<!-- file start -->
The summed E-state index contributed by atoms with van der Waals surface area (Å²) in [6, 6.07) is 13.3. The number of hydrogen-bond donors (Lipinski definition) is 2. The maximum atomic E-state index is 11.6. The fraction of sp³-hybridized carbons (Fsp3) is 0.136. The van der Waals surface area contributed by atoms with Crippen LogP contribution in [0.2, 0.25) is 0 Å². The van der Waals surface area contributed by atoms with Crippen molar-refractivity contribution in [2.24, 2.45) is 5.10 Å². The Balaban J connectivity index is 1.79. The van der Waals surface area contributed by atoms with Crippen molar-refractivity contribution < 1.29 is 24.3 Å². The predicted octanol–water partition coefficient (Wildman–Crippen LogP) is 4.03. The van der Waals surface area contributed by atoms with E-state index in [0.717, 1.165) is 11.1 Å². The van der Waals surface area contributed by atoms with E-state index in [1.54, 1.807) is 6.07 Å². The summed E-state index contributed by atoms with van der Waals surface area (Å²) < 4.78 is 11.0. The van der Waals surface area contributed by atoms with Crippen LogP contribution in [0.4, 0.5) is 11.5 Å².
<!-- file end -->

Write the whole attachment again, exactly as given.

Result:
The summed E-state index contributed by atoms with van der Waals surface area (Å²) in [6, 6.07) is 13.3. The number of hydrogen-bond donors (Lipinski definition) is 2. The maximum atomic E-state index is 11.6. The fraction of sp³-hybridized carbons (Fsp3) is 0.136. The van der Waals surface area contributed by atoms with Crippen LogP contribution in [0.2, 0.25) is 0 Å². The van der Waals surface area contributed by atoms with Crippen molar-refractivity contribution in [2.24, 2.45) is 5.10 Å². The Balaban J connectivity index is 1.79. The van der Waals surface area contributed by atoms with Crippen molar-refractivity contribution < 1.29 is 24.3 Å². The predicted octanol–water partition coefficient (Wildman–Crippen LogP) is 4.03. The van der Waals surface area contributed by atoms with E-state index in [0.717, 1.165) is 11.1 Å². The van der Waals surface area contributed by atoms with E-state index in [1.54, 1.807) is 6.07 Å². The summed E-state index contributed by atoms with van der Waals surface area (Å²) < 4.78 is 11.0. The van der Waals surface area contributed by atoms with Crippen LogP contribution in [0.4, 0.5) is 11.5 Å².